Answers: Weather Radar
Q: I have been reading your column in AOPA Flight Training magazine for several years and I wanted to let you know you have inspired me to become very interested in the weather and especially how it effects my flying. My question is about where I can find the raw SD radar weather reports. I see them briefly mentioned in various publications and there are even a couple of questions in the FAA Advanced Ground Instructors exam. I would be interested in having these reports in my “Weather Tool Box”.
Scott, Huntersville, N.C.
A: First, you really don’t want to go to all of the effort needed to add SD radar reports to your pilot’s weather tool box. Ralph Butcher summed it up in his July 2008 Insights column in Flight Training: “Caution! Ignore the textual Radar Weather Report (SD/ROB). It is derived from the WSR-88D NEXRAD radar without human intervention. That information can be up to 80 minutes old and should only be used if no other radar information is available.”
The NWS Aviation Weather Center (AWC) doesn’t have any links to the coded SD/ROB reports, but does link to the Radar Summary chart, which is complied from these reports. When I recently looked this chart had been done from reports that were 30 minutes old. The Radar Summary Chart, unlike other radar images, does show the heights of the tops of thunderstorms and also the direction and speed of movement of storms.
After looking at the Summary chart, I clicked on the AWC’s radar page, which has a U.S. map (including Alaska and Hawaii) showing radar images that were only five minutes old from NWS radars. (I’ve never seen an image here that’s more than 15 minuets old.) If you click on a location on this map you get a close up image like the one on the right, which shows what the Mobile, Ala., NWS radar was seeing at the time.
The plain language translations of SD reports are listed as being available on DUAT, the FAA’s computerized weather data service for pilots. See my January 2009 Flight Training article on DUAT.
The FAA-NWS book Aviation Weather Services has detailed instructions for translating coded SD reports. It’s available as free PDF download an FAA Web site page. SD reports describe in words what a local NWS radar saw in various directions and at various distances from the radar. Say you were planning to fly due north and read that the radar had received echos from a thunderstorm in that direction 15 miles north of the radar, this could be useful information. But, you’d have to know where the radar is located. And, to get an idea of whether the thunderstorm is isolated or part of a line you’d have to plot other locations. It’s hard to imagine doing this without a map.
But, why go to all of that effort? The NWS is supplying continually updated images like the one above, which supply a pilot with a great deal of information, at a glance.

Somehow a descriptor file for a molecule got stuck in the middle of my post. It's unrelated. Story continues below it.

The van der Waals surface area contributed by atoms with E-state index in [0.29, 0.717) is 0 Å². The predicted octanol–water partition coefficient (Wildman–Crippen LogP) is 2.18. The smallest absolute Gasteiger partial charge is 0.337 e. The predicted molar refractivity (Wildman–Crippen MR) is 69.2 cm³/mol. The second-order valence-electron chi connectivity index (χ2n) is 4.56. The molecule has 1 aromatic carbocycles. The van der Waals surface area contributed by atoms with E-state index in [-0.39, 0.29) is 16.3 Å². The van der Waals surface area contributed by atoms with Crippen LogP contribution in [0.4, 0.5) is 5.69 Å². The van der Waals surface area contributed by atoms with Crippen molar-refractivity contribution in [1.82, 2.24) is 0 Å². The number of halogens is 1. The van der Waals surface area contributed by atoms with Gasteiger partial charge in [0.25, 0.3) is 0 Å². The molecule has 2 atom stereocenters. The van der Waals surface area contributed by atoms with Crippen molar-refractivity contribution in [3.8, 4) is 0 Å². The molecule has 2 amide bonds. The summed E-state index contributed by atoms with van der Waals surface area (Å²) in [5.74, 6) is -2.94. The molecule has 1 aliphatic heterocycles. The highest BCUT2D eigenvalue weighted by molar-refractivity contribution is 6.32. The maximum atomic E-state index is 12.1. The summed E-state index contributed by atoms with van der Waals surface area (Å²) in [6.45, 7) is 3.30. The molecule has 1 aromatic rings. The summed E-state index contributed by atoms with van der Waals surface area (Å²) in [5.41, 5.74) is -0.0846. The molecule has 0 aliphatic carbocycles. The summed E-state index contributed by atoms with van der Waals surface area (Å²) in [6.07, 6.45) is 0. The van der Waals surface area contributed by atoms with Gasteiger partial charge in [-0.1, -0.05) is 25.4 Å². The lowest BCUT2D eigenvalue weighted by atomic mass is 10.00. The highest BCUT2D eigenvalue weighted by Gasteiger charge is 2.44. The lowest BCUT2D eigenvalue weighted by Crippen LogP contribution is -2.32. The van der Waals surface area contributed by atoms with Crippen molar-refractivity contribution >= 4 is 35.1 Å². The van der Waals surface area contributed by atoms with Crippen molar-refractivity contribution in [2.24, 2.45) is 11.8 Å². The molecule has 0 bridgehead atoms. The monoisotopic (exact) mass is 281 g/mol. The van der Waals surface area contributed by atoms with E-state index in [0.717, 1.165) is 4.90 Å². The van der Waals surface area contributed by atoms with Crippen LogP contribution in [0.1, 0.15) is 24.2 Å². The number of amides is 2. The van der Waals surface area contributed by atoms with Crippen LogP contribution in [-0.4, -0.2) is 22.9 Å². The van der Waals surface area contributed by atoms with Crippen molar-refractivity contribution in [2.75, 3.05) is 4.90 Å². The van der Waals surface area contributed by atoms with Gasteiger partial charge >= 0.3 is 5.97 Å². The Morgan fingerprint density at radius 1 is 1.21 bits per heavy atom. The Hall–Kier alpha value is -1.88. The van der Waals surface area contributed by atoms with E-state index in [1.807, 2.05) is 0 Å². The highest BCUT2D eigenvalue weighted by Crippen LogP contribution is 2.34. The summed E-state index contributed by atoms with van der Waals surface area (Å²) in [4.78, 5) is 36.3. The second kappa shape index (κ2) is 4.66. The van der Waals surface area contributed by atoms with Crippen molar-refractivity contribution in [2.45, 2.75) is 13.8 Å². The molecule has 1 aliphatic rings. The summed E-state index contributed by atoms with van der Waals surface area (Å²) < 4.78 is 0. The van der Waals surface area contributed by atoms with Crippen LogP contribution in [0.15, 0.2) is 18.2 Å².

In addition to the AWC radar images, NWS local offices also publish continuously updated images from their local radars on the Web. With these you can toggle between the latest still image and a loop, which shows you movement of the echos the radar is detecting. To find the local office you want, go to the NWS organization page, which has links to local offices.
Finally, the question from the advanced ground instructor exam that you sent to me confirms that the FAA is still asking weather questions that have little to do with real world of pilots who are trying to obtain and use weather information.
Tom Horne summed it up in his January 2000 AOPA Pilot Wx Watch column: Many of the few weather questions on FAA exams “are designed to test just how well you’ve memorized those METAR and TAF codes, or find out where you’d look for certain types of reports or forecasts. In other words, quantitative questions. Nothing that could really reveal your weather-related decision-making skills.”
In this column Horne mentions a paper I presented to the American Meteorological Society’s Aviation Weather Conference in Paris, France, in 1991 on how the weather questions on all FAA exams could be improved. I also made the point that the FAA tests mislead many pilots about what they really need to know about the weather.
I last wrote about this topic in the July 2004 issue of Flight Training. The National Research Council made similar points in its 1995 report, Aviation Weather Services. The report is available for free on-line reading on the National Academies Press Web site. The comments on pilot weather training are in Chapter 3, beginning near the bottom of page 35.
The question you sent nicely illustrates what Horne, myself, and the National Research Council said about FAA weather questions:
Q: Interpret the following radar weather report: LIT 1133 AREA 4TRW 22/100 88/170 196/180 220/115 C2425 MT 310 AT 162/110
The correct answer is: The maximum top of the cells is located 160 degrees and 110 NM from the station (LIT).
As we saw above, you’d find to answer to this question and many other practical questions about the weather you are thinking about flying into by going to minutes-old radar image.
You could spend a lot of time studying pages 3-45 through 3-51 of Aviation Weather Services to learn how to read this code. Or you could be learning more about how to read radar images and what these images really mean. Doing this, of course, won’t help you pass an FAA written test, but it could help you avoid nasty weather in the real world.
By the way, the source of questions such as the one above is Aviation Weather Services: Advisory Circular AC00-45F (FAA Handbooks). In addition to helping you answer questions on exams, you can use it to learn more about using NWS products.
My latest book, The AMS Weather Book: The Ultimate Guide to America’s Weather, will help you better understand the weather and the devices used to observe it, including weather radar. My books page has more about it.